In 2022, Whitfield County officials finished several major projects, including the openings of Riverbend Park and Rocky Face Park as well as the completion of renovations on the courthouse. They also dealt with the impact of soaring inflation on the county budget. The Dalton Daily Citizen spoke with county Board of Commissioners Chairman Jevin Jensen, looking back at the accomplishments in 2022 and the challenges the county faces this year.

Dalton Daily Citizen: How is the county budget faring? Were revenues and spending in line with projections last year and so far this year? Did you end 2022 with a surplus? and what’s the state of the fund balance? How is inflation affecting both revenues and costs?

Jensen: It has been a tough 18 months with ever-increasing inflation hitting the county, just like it’s hitting citizens’ pocketbooks. However, with a conservative approach to budgeting and by closely monitoring spending each month we were able to keep our spending and revenue aligned for 2022. The commissioners approved the third property tax reduction in a row in 2022. We expect a small surplus for 2022 after a final review by our auditors. Our fund balance is now at a record $32.8 million, and the commissioners generally feel there is no need to expand it further

DDC: I believe the county was able to pave a higher number of miles of road in 2022 than 2021 and fill quite a few more potholes. How were you able to do that? and do you expect to maintain that pace this year? Murray County has a Transportation Special Purpose Local Option Sales Tax that has greatly increased the number of miles of road it can pave. Are Whitfield County commissioners looking at adopting a TSPLOST?

Jensen: The commissioners adopted a business-like approach in 2022 to set goals and meaningful metrics for essential areas like paving and filling potholes. Bob Sivick, our county administrator, and new Public Works Supervisor Steve Bratton deserve a lot of credit. They have reorganized the team, set stretch goals and improved our road maintenance. The goals for 2023 are equally aggressive. There is no plan for TSPLOST in Whitfield.

DDC: How much of the county’s $20.3 million share of (federal) American Rescue Plan Act (ARPA) funding has been spent or committed? How much do you have left and how do you plan to determine how that will be spent?

Jensen: There is $2.5 million left in ARPA funds that need to be allocated. Several projects are still in process with those funds being allocated but not paid out. There are currently no plans for the unallocated amount. We are open to citizen input after the current projects are completed.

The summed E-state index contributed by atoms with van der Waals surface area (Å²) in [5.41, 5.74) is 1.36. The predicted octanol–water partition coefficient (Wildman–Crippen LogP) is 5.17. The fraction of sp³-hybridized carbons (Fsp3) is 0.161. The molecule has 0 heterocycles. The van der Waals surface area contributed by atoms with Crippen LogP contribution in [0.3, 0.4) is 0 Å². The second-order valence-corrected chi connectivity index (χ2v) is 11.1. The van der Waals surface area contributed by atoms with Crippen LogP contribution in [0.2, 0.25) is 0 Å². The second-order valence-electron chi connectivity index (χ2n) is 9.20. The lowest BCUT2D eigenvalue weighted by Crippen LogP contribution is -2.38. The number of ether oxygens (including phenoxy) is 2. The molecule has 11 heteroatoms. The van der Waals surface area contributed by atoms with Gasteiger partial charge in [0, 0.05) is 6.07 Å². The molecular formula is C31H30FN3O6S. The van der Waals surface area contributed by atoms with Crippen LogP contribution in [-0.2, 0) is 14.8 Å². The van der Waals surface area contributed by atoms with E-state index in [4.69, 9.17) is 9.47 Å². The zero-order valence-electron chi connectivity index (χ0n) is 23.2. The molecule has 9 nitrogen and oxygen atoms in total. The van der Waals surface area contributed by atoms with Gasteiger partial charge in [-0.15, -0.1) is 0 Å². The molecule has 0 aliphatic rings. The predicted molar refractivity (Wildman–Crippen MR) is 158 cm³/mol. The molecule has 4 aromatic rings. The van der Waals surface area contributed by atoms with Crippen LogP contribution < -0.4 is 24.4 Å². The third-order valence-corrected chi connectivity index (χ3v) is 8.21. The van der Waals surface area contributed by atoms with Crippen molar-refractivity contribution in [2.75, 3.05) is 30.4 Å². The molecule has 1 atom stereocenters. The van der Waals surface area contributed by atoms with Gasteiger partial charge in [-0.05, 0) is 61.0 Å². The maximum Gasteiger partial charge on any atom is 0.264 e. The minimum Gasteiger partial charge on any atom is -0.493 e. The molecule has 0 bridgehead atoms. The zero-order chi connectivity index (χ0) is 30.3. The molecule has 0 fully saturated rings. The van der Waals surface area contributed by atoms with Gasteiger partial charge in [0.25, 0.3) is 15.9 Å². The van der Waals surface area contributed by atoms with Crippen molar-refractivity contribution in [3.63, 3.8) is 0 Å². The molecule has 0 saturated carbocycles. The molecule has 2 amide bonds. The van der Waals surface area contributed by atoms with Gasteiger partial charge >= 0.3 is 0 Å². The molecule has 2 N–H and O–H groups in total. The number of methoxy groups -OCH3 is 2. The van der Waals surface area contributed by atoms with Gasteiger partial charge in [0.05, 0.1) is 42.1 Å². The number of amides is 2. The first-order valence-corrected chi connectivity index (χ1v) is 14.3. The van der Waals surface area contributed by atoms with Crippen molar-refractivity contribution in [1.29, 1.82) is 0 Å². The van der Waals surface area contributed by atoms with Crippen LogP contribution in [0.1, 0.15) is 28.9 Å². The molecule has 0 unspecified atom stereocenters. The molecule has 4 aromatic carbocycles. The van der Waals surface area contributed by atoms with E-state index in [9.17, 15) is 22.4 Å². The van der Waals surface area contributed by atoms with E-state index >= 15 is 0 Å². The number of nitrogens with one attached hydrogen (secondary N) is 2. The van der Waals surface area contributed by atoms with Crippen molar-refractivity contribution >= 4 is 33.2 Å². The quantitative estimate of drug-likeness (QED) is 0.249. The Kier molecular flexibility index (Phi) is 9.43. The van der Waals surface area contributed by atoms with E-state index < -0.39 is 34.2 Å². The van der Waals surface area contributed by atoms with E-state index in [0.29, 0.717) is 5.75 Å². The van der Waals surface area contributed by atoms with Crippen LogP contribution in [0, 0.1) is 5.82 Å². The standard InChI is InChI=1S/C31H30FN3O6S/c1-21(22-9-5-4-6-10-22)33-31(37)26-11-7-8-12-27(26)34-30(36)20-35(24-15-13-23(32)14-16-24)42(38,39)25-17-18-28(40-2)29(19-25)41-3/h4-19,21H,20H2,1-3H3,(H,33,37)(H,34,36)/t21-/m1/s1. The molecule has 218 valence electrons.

DDC: The county has several big projects that are being funded from the 2020 SPLOST (Special Purpose Local Option Sales Tax). Are they all complete? What impact are they having? Are revenues from the SPLOST meeting forecasts? I believe the SPLOST expires next year. Are commissioners planning for a SPLOST after that?

Jensen: 2022 was a big year for the completion of several of the voter-approved SPLOST construction projects. Several projects are still in process such as sewer expansion in the west and south of the county. The commissioners plan to work with Dalton and our other towns later this year on possible future SPLOST. We are running a surplus in the SPLOST account thanks to careful project management.

Successfully completed projects this past year include Riverbend Park completion, Rocky Face Ridge Park opening, Animal Shelter expansion and courthouse modernization. We received a national award for Riverbend Park and great feedback on Rocky Face Ridge from Civil War historians in the area. Additionally, the courthouse’s vital historical records and deeds are now securely stored online, so citizens have 24/7 access, giving us a true 21st century digital courthouse. The surplus may allow for future expansion of existing approved projects. Of course, we have to stay within the guidelines the voters approved, but we will consider items like a new energy-efficient roof for our detention center and a playground at Riverbend Park.

DDC: Commissioners have finally settled in a permanent meeting room in the courthouse. and you’ve got a new audiovisual system that impressed Dalton officials so much they asked the same company to install one in City Hall. What is the feedback you’ve gotten from the public? Do you plan any other changes to meetings this year?

Jensen: The audio and visuals are a tremendous improvement over the days in the old admin building or Edwards Park. Citizens love that they can view our meetings live or at their convenience on Facebook or YouTube. Our steaming meeting views are up dramatically since we started with these new options. In person, citizens will find the commissioners’ room bright, comfortable and accessible, so we encourage anyone to come see us at the courthouse, too.

DDC: The county landed some major economic development projects last year. Can you talk about them and what the county is doing to keep that momentum going?

Jensen: Our new approach to requiring expansions or new companies to pay for taxpayer-funded land wasn’t a popular change with some potential prospects, but we held our ground, pun intended. As a result, in 2022 we got fair market value and could recover taxpayers’ past investments. The other change was to discuss with new and existing companies our expectation that their salary ranges would boost our county median wage. Those were difficult conversations but ultimately brought higher-paying jobs.

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